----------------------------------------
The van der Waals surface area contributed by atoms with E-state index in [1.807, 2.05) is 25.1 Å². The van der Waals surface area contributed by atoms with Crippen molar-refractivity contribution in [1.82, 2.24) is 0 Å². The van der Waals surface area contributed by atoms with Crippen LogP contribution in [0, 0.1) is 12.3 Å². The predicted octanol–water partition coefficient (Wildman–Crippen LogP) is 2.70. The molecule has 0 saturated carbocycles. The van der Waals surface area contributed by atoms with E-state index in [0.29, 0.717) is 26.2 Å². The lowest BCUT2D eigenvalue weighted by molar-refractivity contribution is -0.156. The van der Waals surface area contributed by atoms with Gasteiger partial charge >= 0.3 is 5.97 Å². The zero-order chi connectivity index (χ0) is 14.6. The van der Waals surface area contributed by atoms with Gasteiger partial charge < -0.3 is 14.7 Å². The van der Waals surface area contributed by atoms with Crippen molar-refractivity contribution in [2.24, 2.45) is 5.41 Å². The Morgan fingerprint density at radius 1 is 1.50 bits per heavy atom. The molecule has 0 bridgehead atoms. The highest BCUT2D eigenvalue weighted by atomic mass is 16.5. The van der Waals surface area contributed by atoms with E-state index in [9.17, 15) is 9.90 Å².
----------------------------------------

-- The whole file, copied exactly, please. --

The van der Waals surface area contributed by atoms with E-state index in [1.807, 2.05) is 25.1 Å². The van der Waals surface area contributed by atoms with Crippen molar-refractivity contribution in [1.82, 2.24) is 0 Å². The van der Waals surface area contributed by atoms with Crippen LogP contribution in [0, 0.1) is 12.3 Å². The predicted octanol–water partition coefficient (Wildman–Crippen LogP) is 2.70. The molecule has 0 saturated carbocycles. The van der Waals surface area contributed by atoms with E-state index in [0.29, 0.717) is 26.2 Å². The lowest BCUT2D eigenvalue weighted by molar-refractivity contribution is -0.156. The van der Waals surface area contributed by atoms with Gasteiger partial charge >= 0.3 is 5.97 Å². The zero-order chi connectivity index (χ0) is 14.6. The van der Waals surface area contributed by atoms with Gasteiger partial charge < -0.3 is 14.7 Å². The van der Waals surface area contributed by atoms with Crippen molar-refractivity contribution in [2.24, 2.45) is 5.41 Å². The Morgan fingerprint density at radius 1 is 1.50 bits per heavy atom. The molecule has 0 bridgehead atoms. The highest BCUT2D eigenvalue weighted by atomic mass is 16.5. The van der Waals surface area contributed by atoms with E-state index in [9.17, 15) is 9.90 Å².